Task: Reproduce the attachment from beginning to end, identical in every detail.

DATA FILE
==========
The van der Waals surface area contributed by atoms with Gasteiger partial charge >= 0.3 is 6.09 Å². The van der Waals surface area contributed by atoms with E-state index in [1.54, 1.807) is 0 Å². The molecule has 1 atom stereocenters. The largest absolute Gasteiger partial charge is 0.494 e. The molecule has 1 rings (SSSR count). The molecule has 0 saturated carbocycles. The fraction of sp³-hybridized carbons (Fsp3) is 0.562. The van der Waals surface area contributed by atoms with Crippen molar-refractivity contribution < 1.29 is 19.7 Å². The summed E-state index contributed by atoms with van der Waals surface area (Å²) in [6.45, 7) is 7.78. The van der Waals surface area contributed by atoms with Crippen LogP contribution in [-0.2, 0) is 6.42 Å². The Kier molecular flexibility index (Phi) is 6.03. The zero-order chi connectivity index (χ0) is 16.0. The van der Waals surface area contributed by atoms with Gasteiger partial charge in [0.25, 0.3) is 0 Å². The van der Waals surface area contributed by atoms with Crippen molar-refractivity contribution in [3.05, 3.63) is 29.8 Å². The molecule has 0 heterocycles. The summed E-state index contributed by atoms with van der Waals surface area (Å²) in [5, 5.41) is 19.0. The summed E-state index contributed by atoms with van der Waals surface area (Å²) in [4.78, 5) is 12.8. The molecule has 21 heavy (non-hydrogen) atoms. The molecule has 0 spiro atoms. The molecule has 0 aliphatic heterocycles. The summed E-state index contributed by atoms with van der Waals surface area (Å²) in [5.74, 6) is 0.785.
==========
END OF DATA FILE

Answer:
The van der Waals surface area contributed by atoms with Gasteiger partial charge >= 0.3 is 6.09 Å². The van der Waals surface area contributed by atoms with E-state index in [1.54, 1.807) is 0 Å². The molecule has 1 atom stereocenters. The largest absolute Gasteiger partial charge is 0.494 e. The molecule has 1 rings (SSSR count). The molecule has 0 saturated carbocycles. The fraction of sp³-hybridized carbons (Fsp3) is 0.562. The van der Waals surface area contributed by atoms with Crippen molar-refractivity contribution < 1.29 is 19.7 Å². The summed E-state index contributed by atoms with van der Waals surface area (Å²) in [6.45, 7) is 7.78. The van der Waals surface area contributed by atoms with Crippen LogP contribution in [-0.2, 0) is 6.42 Å². The Kier molecular flexibility index (Phi) is 6.03. The zero-order chi connectivity index (χ0) is 16.0. The van der Waals surface area contributed by atoms with Gasteiger partial charge in [0.25, 0.3) is 0 Å². The van der Waals surface area contributed by atoms with Crippen molar-refractivity contribution in [3.05, 3.63) is 29.8 Å². The molecule has 0 heterocycles. The summed E-state index contributed by atoms with van der Waals surface area (Å²) in [5, 5.41) is 19.0. The summed E-state index contributed by atoms with van der Waals surface area (Å²) in [4.78, 5) is 12.8. The molecule has 21 heavy (non-hydrogen) atoms. The molecule has 0 spiro atoms. The molecule has 0 aliphatic heterocycles. The summed E-state index contributed by atoms with van der Waals surface area (Å²) in [5.74, 6) is 0.785.